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Friday, Sep 29, 2023




Staff Reporter

Foreign automakers like Honda Motor Co. Ltd., Nissan Motor Co. Ltd. and Toyota Motor Corp. generate almost 1.3 million jobs nationwide and contribute more than $43 billion annually to the U.S. economy, according to a new study.

The number of U.S. jobs that foreign automakers produce as well as the amount of money they inject into the economy is increasing each year, and is far larger than previously thought, said researchers from the University of Michigan, which conducted the study.

The study was done at the request of the Association of International Automobile Manufacturers Inc., a trade group representing Japanese, European and Korean automakers.

“Frankly, we were surprised at how much greater the significance was than we thought,” said David S. Cole, director of the Office for the Study of Automotive Transportation at the University of Michigan’s Transportation Research Institute. “It’s increasingly clear that the international auto sector is fully integrated into our economy. They are part of the team.”

According to the study, each domestic job in the foreign auto industry’s manufacturing and distributing sectors has a multiplier effect of 6.5. In other words, for each job in the industry, 5.5 other jobs are created.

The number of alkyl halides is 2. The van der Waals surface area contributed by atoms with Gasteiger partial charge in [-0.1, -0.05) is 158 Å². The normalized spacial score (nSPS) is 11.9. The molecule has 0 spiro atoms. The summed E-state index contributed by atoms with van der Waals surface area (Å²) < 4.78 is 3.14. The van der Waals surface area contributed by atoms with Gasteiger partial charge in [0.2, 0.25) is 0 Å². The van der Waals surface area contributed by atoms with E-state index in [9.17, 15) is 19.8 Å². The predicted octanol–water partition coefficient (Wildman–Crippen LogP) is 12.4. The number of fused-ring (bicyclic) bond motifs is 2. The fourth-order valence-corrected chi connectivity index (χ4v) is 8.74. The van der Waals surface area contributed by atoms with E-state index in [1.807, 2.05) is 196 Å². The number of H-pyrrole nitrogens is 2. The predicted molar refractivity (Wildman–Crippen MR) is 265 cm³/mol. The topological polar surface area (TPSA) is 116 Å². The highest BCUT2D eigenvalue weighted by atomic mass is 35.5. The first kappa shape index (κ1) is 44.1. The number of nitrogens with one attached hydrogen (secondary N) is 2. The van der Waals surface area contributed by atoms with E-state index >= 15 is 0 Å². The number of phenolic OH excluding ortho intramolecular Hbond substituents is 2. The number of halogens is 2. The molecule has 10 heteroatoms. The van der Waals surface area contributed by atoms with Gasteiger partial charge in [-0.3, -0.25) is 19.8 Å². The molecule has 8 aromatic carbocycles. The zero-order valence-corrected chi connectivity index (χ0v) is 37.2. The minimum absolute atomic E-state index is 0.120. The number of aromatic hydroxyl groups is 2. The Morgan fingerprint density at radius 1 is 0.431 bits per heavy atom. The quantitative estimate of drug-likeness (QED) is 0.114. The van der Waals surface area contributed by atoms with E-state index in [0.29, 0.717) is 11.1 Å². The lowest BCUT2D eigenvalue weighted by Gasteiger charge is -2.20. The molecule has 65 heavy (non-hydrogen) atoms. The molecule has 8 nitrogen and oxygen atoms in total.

Those jobs are at either contractors or other businesses that serve auto industry employees, such as restaurants, grocery stores and health maintenance organizations.

That multiplier effect is higher than the multiplier effect of other manufacturers, the study’s authors said, because the auto industry produces more jobs among subcontractors and because the auto industry tends to pay higher salaries than other manufacturers.

According to the study, the electronic computing equipment industry has a multiplier effect of 4.8; the household audio and video equipment industry has a multiplier effect of 5.7; and the telephone equipment industry has a multiplier effect of 5.5.

The average U.S. worker in the foreign car industry makes $44,200 a year, according to the study, while electronic computing equipment workers make an average of $42,900, household audio and video equipment workers make $39,600 and telephone equipment workers make $41,600.

Cole said University of Michigan researchers did not break out the specific multiplier of the individual U.S. headquarters of foreign car companies, such as those found in L.A. County.

But he said the salaries of jobs at headquarters tend to be higher than at manufacturing plants or dealerships, meaning more money from those jobs finds its way into other parts of the economy.

Nationwide, the study showed, foreign car companies injected $43.2 billion into the U.S. economy in 1996, the latest year for which figures were available. The spending which was in areas such as manufacturing purchases, employee salaries and advertising represented a 47 percent increase over 1992, when the companies spent $29.4 billion in the United States.

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